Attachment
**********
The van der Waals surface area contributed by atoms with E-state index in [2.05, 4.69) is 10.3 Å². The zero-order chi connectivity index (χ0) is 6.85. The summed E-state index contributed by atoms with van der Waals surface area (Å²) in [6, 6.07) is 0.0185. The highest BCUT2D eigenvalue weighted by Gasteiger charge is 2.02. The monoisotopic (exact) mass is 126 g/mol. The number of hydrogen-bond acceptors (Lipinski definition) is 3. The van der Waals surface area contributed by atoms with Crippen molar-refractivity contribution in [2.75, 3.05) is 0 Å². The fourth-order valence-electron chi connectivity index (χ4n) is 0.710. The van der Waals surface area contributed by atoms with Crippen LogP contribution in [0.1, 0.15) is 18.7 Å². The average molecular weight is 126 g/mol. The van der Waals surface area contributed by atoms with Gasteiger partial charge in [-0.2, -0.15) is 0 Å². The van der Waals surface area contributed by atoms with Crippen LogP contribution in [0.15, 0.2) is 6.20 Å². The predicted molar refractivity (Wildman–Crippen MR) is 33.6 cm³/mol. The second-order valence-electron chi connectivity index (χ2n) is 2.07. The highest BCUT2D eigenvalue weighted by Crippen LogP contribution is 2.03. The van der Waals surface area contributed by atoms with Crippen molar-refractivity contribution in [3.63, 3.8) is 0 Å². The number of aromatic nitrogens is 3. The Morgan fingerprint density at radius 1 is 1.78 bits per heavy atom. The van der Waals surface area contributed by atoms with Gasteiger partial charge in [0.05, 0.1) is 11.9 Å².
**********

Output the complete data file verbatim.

The van der Waals surface area contributed by atoms with E-state index in [2.05, 4.69) is 10.3 Å². The zero-order chi connectivity index (χ0) is 6.85. The summed E-state index contributed by atoms with van der Waals surface area (Å²) in [6, 6.07) is 0.0185. The highest BCUT2D eigenvalue weighted by Gasteiger charge is 2.02. The monoisotopic (exact) mass is 126 g/mol. The number of hydrogen-bond acceptors (Lipinski definition) is 3. The van der Waals surface area contributed by atoms with Crippen molar-refractivity contribution in [2.75, 3.05) is 0 Å². The fourth-order valence-electron chi connectivity index (χ4n) is 0.710. The van der Waals surface area contributed by atoms with Crippen LogP contribution in [0.1, 0.15) is 18.7 Å². The average molecular weight is 126 g/mol. The van der Waals surface area contributed by atoms with Gasteiger partial charge in [-0.2, -0.15) is 0 Å². The van der Waals surface area contributed by atoms with Crippen LogP contribution in [0.15, 0.2) is 6.20 Å². The predicted molar refractivity (Wildman–Crippen MR) is 33.6 cm³/mol. The second-order valence-electron chi connectivity index (χ2n) is 2.07. The highest BCUT2D eigenvalue weighted by Crippen LogP contribution is 2.03. The van der Waals surface area contributed by atoms with Crippen molar-refractivity contribution in [3.63, 3.8) is 0 Å². The number of aromatic nitrogens is 3. The Morgan fingerprint density at radius 1 is 1.78 bits per heavy atom. The van der Waals surface area contributed by atoms with Gasteiger partial charge in [0.05, 0.1) is 11.9 Å².